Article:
The newcomer began to approach Lalmly. There was a good thirty yards between the two, so Lalmly didn’t protest her getting closer just yet. Skar was dressed in black robes, but her skin was pale and her hair as bright as lightning. Her hair fell over her left eye, hiding it. While Lalmly couldn’t make out the color of her right eye in the darkness of the hall, she already assumed that the left was the same color black as the dead dragon at her feet.

“Am I here to fight beasts or-” The voice of the child she’d found in the kitchen reared up in the back of her head, “You’re here to kill us!” but she didn’t let the echo tamper with her cadence, “-shadowmancers?”

“The baest was spawned bah shadowmancers.” Skar explained.

“And now it’s hunting them?” Lalmly pointed her bow down at Skar’s feet. Skar was standing at the end of the dragon’s tail. The dragon was thirty feet long, putting ten yards between the women. Lalmly stated, “You can stop there.”

Skar stopped and responded, “It was made bah the Disciples, a buncha warlords that control Rein and hunt the paeple of the villages that don’t yet serve them.”

Lalmly raised her bow to aim at the shadowmancer’s chest once more, “What is it?”

Skar sighed then said, “The Kamaroq.”

Lalmly scoffed. The flames in her chest flared with instantaneous outrage – and as a shadowmancer, Skar could see Lalmly’s fire from within her armor – then the flare quelled. Skar wasn’t smirking. Her face was as deadpan as it had been since she walked into the refectory. If anything, Skar seemed bored with the conversation.

“The Kamaroq died centuries ago, it’s dead!” Lalmly exclaimed.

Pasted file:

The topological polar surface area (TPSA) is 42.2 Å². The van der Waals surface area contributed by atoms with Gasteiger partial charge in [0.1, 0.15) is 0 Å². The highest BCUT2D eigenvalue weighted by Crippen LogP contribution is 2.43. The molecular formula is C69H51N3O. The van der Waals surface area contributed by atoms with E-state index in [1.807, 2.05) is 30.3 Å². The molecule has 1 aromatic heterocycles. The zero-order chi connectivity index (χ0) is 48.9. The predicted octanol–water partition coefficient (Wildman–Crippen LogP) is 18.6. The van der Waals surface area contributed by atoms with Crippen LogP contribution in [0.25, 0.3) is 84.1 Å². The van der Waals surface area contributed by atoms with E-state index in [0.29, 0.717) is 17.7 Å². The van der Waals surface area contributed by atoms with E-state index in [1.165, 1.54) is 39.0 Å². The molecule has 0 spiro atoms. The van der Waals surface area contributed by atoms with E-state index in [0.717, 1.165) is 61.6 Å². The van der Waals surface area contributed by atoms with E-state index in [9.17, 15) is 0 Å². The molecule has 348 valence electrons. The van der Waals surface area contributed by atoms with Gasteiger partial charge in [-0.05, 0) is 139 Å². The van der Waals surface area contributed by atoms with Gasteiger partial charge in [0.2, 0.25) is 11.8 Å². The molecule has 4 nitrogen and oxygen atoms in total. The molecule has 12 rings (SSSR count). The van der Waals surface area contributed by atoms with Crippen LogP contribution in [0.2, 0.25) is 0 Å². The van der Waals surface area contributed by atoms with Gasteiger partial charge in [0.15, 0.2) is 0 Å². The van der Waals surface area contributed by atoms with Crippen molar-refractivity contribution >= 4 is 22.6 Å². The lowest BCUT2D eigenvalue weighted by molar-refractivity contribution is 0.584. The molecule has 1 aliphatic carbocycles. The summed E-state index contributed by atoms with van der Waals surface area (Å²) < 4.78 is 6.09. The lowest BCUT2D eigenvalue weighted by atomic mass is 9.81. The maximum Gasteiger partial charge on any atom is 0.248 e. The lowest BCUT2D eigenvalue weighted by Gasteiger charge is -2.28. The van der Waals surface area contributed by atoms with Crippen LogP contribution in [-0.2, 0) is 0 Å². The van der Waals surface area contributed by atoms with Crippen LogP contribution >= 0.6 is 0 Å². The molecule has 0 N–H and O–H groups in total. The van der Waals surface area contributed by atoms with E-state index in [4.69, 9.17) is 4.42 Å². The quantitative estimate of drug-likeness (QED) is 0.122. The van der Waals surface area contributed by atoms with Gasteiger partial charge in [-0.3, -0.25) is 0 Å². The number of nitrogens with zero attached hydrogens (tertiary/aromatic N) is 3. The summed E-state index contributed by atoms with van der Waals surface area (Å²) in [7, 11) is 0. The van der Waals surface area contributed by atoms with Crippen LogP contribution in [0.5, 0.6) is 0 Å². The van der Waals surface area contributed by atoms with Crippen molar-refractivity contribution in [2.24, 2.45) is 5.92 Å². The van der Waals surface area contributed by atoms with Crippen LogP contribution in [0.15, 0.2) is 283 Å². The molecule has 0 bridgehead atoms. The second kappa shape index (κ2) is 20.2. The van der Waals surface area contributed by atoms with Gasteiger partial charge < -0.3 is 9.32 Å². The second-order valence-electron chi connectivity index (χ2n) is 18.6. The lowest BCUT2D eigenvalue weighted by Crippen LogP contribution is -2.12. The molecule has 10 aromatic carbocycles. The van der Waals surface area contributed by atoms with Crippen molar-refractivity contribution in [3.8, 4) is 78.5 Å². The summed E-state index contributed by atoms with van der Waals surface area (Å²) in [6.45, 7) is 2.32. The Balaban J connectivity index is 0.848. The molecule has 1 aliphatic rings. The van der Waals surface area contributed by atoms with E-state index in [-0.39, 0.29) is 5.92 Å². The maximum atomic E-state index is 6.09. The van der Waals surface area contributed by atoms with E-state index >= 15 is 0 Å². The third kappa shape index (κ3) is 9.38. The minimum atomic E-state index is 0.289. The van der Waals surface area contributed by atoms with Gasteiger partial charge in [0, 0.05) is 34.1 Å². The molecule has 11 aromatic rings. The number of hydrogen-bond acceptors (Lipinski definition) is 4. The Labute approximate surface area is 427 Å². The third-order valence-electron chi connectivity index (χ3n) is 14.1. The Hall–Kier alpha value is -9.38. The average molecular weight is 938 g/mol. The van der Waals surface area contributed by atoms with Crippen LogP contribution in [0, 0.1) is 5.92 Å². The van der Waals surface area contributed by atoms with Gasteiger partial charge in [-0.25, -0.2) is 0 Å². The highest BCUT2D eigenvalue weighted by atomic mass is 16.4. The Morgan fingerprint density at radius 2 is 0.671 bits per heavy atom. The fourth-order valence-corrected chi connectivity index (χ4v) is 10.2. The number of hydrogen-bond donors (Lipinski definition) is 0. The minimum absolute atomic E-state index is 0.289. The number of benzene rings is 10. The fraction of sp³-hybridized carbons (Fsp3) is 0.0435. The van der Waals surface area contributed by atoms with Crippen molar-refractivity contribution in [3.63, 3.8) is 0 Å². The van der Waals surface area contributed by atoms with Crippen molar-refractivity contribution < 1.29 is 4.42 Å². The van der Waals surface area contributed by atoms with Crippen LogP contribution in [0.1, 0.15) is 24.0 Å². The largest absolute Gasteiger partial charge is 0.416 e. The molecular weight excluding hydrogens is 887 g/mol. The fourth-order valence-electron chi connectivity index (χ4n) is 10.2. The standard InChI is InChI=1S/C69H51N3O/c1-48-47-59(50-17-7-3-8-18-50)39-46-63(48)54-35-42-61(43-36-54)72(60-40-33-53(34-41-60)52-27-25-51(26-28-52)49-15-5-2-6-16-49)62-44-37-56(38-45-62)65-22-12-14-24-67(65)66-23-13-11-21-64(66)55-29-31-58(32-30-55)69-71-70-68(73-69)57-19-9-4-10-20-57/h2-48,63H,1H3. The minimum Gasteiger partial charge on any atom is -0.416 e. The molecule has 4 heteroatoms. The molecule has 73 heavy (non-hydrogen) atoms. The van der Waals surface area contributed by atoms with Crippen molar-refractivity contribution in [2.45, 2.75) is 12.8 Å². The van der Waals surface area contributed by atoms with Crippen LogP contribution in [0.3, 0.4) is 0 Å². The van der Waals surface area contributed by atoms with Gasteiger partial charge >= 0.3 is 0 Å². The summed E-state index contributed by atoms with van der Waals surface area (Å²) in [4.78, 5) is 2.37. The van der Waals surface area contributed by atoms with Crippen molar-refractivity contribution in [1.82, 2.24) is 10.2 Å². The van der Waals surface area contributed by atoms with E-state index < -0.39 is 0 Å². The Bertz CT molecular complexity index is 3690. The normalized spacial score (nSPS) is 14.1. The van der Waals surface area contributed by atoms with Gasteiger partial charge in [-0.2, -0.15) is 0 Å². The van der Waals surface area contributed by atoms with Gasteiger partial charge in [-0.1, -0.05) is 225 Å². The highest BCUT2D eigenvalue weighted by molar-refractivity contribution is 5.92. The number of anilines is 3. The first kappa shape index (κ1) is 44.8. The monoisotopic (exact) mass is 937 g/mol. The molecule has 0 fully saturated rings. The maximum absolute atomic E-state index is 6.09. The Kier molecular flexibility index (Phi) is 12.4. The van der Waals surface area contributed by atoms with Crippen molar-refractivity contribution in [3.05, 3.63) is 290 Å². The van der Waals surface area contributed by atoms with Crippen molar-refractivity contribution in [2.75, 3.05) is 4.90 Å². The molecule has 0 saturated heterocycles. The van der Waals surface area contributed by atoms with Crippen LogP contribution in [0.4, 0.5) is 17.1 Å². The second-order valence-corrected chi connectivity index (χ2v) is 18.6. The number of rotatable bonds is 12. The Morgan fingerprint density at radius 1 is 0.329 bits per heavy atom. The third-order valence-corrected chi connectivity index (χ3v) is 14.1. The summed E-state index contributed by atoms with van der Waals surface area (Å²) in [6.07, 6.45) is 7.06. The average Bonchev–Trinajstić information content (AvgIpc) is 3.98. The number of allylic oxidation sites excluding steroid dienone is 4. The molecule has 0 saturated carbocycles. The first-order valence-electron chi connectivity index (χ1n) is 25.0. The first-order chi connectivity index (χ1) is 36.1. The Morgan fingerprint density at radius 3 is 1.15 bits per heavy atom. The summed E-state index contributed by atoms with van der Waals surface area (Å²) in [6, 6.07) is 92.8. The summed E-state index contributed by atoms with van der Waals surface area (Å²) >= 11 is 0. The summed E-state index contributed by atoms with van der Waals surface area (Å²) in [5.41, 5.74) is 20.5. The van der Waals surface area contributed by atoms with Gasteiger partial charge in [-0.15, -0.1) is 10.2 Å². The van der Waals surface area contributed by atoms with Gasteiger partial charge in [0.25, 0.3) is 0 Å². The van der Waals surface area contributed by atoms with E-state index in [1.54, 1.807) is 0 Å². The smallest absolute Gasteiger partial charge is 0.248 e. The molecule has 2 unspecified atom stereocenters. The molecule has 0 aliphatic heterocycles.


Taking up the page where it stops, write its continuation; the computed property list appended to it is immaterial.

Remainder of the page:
“Undead now.” Skar gestured towards the north end of the great hall behind Lalmly and started walking despite Lalmly still having her bow pointed right at her, “And everayone in this village will bae soon too if wae don’t hurray.”

Skar was leading Lalmly right back to the kitchen. The kid! This put a bit of pep in Lalmly’s step as she rushed to follow the pale elf, even as she assured herself that the child and the dog were long gone. Her hands still on the bow, her fingers still pinching the neck of the arrow, Lalmly followed Skar into the abandoned kitchen. From their side of the room, the child’s secret passage was hidden by the island of tables in the center of the room though Skar’s crow eye could see right through the dust and metal counters. Her eye hardly even flickered over the room as they bore into a door in the back, northeast corner. Lalmly could hear the muffled rumble of thunder and the rap of rain behind the exit as Skar turned to face her.

“Careful not to slip with all that armor,” the shadowmancer warned, one hand on the door knob, “it’s a long way down.”

Opening the door, the tempest rushed in. Waves of water sprayed through the entryway, yanking at Skar’s hair and robes. Skar had to cling to the threshold and pull herself out into the weather. Lalmly gave the doorway a wide berth, glaring out before approaching. A jagged cliffside pass disappeared quickly from the doorstep, descending around a steep pillar of mountain that rose like a tower wall on Skar’s right. Another wall of stone rose on the left but a ravine separated it from the path, cutting the pass skinny. Skar clung to the right and inched her way down the pass sideways. Lalmly put her arrow back in her quiver and followed suit. After about twenty yards, the rugged wall of rock became flat and polished stone as a manmade tower rose from the geological pillar. Still, there was no door, and their narrow passage continued just as treacherously as before.

Lalmly caught up to Skar, no longer fearing the elf as the elements had replaced the stranger as the primary threat. The riddle of Soroboruo tugged at her mind. As the cliff across from them stooped over to narrow the mouth of the canyon above, a bit of the storm was cut off. Enough for the two women to hear themselves think, let alone speak.